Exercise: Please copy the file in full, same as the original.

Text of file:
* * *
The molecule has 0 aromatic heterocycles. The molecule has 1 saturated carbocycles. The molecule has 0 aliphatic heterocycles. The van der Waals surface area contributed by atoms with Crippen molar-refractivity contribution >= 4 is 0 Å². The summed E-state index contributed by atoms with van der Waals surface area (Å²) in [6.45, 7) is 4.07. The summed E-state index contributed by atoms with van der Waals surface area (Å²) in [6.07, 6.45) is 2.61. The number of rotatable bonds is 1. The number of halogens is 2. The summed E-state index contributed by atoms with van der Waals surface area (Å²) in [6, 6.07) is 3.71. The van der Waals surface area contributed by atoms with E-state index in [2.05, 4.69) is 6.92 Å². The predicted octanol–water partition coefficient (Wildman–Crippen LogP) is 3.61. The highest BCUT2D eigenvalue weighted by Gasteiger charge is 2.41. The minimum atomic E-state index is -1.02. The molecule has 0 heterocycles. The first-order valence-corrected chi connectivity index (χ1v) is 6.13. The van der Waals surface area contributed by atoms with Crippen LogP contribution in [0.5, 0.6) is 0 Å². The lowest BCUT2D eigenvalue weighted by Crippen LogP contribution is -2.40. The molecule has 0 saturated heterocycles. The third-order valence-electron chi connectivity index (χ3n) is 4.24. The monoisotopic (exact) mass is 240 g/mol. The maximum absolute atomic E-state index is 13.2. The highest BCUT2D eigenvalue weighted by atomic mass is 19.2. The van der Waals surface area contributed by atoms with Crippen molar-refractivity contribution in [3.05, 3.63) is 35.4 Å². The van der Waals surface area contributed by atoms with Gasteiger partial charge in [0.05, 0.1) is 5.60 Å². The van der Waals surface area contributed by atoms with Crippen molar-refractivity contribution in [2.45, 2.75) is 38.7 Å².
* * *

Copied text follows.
The molecule has 0 aromatic heterocycles. The molecule has 1 saturated carbocycles. The molecule has 0 aliphatic heterocycles. The van der Waals surface area contributed by atoms with Crippen molar-refractivity contribution >= 4 is 0 Å². The summed E-state index contributed by atoms with van der Waals surface area (Å²) in [6.45, 7) is 4.07. The summed E-state index contributed by atoms with van der Waals surface area (Å²) in [6.07, 6.45) is 2.61. The number of rotatable bonds is 1. The number of halogens is 2. The summed E-state index contributed by atoms with van der Waals surface area (Å²) in [6, 6.07) is 3.71. The van der Waals surface area contributed by atoms with E-state index in [2.05, 4.69) is 6.92 Å². The predicted octanol–water partition coefficient (Wildman–Crippen LogP) is 3.61. The highest BCUT2D eigenvalue weighted by Gasteiger charge is 2.41. The minimum atomic E-state index is -1.02. The molecule has 0 heterocycles. The first-order valence-corrected chi connectivity index (χ1v) is 6.13. The van der Waals surface area contributed by atoms with Crippen LogP contribution in [0.5, 0.6) is 0 Å². The lowest BCUT2D eigenvalue weighted by Crippen LogP contribution is -2.40. The molecule has 0 saturated heterocycles. The third-order valence-electron chi connectivity index (χ3n) is 4.24. The monoisotopic (exact) mass is 240 g/mol. The maximum absolute atomic E-state index is 13.2. The highest BCUT2D eigenvalue weighted by atomic mass is 19.2. The van der Waals surface area contributed by atoms with Crippen molar-refractivity contribution in [3.05, 3.63) is 35.4 Å². The van der Waals surface area contributed by atoms with Gasteiger partial charge in [0.05, 0.1) is 5.60 Å². The van der Waals surface area contributed by atoms with Crippen molar-refractivity contribution in [2.45, 2.75) is 38.7 Å².